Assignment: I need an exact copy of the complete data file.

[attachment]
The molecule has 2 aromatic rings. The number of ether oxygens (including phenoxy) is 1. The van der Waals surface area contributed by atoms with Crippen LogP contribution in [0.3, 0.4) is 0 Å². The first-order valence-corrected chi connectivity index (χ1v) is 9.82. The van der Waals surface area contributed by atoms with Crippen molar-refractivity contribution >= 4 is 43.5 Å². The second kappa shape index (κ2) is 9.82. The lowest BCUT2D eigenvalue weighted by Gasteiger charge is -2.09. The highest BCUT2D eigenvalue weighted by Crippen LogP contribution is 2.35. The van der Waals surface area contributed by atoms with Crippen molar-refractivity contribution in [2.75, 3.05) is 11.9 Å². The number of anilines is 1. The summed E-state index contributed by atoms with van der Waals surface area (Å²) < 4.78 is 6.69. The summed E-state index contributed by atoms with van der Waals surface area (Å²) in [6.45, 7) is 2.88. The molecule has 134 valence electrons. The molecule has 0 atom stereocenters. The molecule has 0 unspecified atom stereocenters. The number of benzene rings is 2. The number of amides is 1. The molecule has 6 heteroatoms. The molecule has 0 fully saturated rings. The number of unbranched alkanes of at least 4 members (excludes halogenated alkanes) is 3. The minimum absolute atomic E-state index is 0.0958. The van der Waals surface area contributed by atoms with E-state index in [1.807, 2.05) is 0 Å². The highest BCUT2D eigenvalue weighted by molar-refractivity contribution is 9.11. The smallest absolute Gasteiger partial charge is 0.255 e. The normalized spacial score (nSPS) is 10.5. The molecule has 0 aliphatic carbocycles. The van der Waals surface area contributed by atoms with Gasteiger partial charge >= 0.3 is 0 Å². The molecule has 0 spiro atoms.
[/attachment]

The molecule has 2 aromatic rings. The number of ether oxygens (including phenoxy) is 1. The van der Waals surface area contributed by atoms with Crippen LogP contribution in [0.3, 0.4) is 0 Å². The first-order valence-corrected chi connectivity index (χ1v) is 9.82. The van der Waals surface area contributed by atoms with Crippen molar-refractivity contribution >= 4 is 43.5 Å². The second kappa shape index (κ2) is 9.82. The lowest BCUT2D eigenvalue weighted by Gasteiger charge is -2.09. The highest BCUT2D eigenvalue weighted by Crippen LogP contribution is 2.35. The van der Waals surface area contributed by atoms with Crippen molar-refractivity contribution in [2.75, 3.05) is 11.9 Å². The number of anilines is 1. The summed E-state index contributed by atoms with van der Waals surface area (Å²) < 4.78 is 6.69. The summed E-state index contributed by atoms with van der Waals surface area (Å²) in [6.45, 7) is 2.88. The molecule has 134 valence electrons. The molecule has 0 atom stereocenters. The molecule has 0 unspecified atom stereocenters. The number of benzene rings is 2. The number of amides is 1. The molecule has 6 heteroatoms. The molecule has 0 fully saturated rings. The number of unbranched alkanes of at least 4 members (excludes halogenated alkanes) is 3. The minimum absolute atomic E-state index is 0.0958. The van der Waals surface area contributed by atoms with E-state index in [1.807, 2.05) is 0 Å². The highest BCUT2D eigenvalue weighted by molar-refractivity contribution is 9.11. The smallest absolute Gasteiger partial charge is 0.255 e. The normalized spacial score (nSPS) is 10.5. The molecule has 0 aliphatic carbocycles. The van der Waals surface area contributed by atoms with Gasteiger partial charge >= 0.3 is 0 Å². The molecule has 0 spiro atoms.